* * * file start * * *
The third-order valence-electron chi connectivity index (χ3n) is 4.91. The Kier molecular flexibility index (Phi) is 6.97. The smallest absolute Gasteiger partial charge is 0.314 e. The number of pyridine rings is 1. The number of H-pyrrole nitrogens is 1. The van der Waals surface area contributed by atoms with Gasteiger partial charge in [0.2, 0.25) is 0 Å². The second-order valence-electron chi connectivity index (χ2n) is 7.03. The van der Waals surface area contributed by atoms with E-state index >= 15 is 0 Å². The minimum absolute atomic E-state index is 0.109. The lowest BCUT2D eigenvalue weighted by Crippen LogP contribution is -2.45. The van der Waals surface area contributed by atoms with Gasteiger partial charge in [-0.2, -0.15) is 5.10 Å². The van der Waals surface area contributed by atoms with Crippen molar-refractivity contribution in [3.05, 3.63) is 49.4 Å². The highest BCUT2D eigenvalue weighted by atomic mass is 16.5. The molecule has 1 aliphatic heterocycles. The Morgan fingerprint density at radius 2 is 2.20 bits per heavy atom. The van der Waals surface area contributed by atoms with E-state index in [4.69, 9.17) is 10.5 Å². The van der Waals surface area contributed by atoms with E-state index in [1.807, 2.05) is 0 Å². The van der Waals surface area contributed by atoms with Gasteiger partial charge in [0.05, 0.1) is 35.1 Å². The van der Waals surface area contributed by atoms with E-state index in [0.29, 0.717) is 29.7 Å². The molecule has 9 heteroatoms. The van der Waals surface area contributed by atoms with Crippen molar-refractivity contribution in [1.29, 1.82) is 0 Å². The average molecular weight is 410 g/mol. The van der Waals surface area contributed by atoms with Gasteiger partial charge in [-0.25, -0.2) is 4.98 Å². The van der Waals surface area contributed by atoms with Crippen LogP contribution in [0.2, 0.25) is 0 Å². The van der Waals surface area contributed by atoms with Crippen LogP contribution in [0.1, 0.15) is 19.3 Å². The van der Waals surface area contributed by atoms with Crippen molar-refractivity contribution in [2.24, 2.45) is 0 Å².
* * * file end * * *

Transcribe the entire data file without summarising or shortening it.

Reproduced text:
The third-order valence-electron chi connectivity index (χ3n) is 4.91. The Kier molecular flexibility index (Phi) is 6.97. The smallest absolute Gasteiger partial charge is 0.314 e. The number of pyridine rings is 1. The number of H-pyrrole nitrogens is 1. The van der Waals surface area contributed by atoms with Gasteiger partial charge in [0.2, 0.25) is 0 Å². The second-order valence-electron chi connectivity index (χ2n) is 7.03. The van der Waals surface area contributed by atoms with E-state index >= 15 is 0 Å². The minimum absolute atomic E-state index is 0.109. The lowest BCUT2D eigenvalue weighted by Crippen LogP contribution is -2.45. The van der Waals surface area contributed by atoms with Gasteiger partial charge in [-0.2, -0.15) is 5.10 Å². The van der Waals surface area contributed by atoms with Crippen molar-refractivity contribution in [3.05, 3.63) is 49.4 Å². The highest BCUT2D eigenvalue weighted by atomic mass is 16.5. The molecule has 1 aliphatic heterocycles. The Morgan fingerprint density at radius 2 is 2.20 bits per heavy atom. The van der Waals surface area contributed by atoms with E-state index in [4.69, 9.17) is 10.5 Å². The van der Waals surface area contributed by atoms with E-state index in [1.807, 2.05) is 0 Å². The van der Waals surface area contributed by atoms with Gasteiger partial charge in [0.05, 0.1) is 35.1 Å². The van der Waals surface area contributed by atoms with E-state index in [0.29, 0.717) is 29.7 Å². The molecule has 9 heteroatoms. The van der Waals surface area contributed by atoms with Crippen molar-refractivity contribution in [1.29, 1.82) is 0 Å². The average molecular weight is 410 g/mol. The van der Waals surface area contributed by atoms with Gasteiger partial charge in [-0.25, -0.2) is 4.98 Å². The van der Waals surface area contributed by atoms with Crippen LogP contribution in [0.2, 0.25) is 0 Å². The van der Waals surface area contributed by atoms with Crippen LogP contribution in [0.1, 0.15) is 19.3 Å². The van der Waals surface area contributed by atoms with Crippen molar-refractivity contribution in [2.24, 2.45) is 0 Å².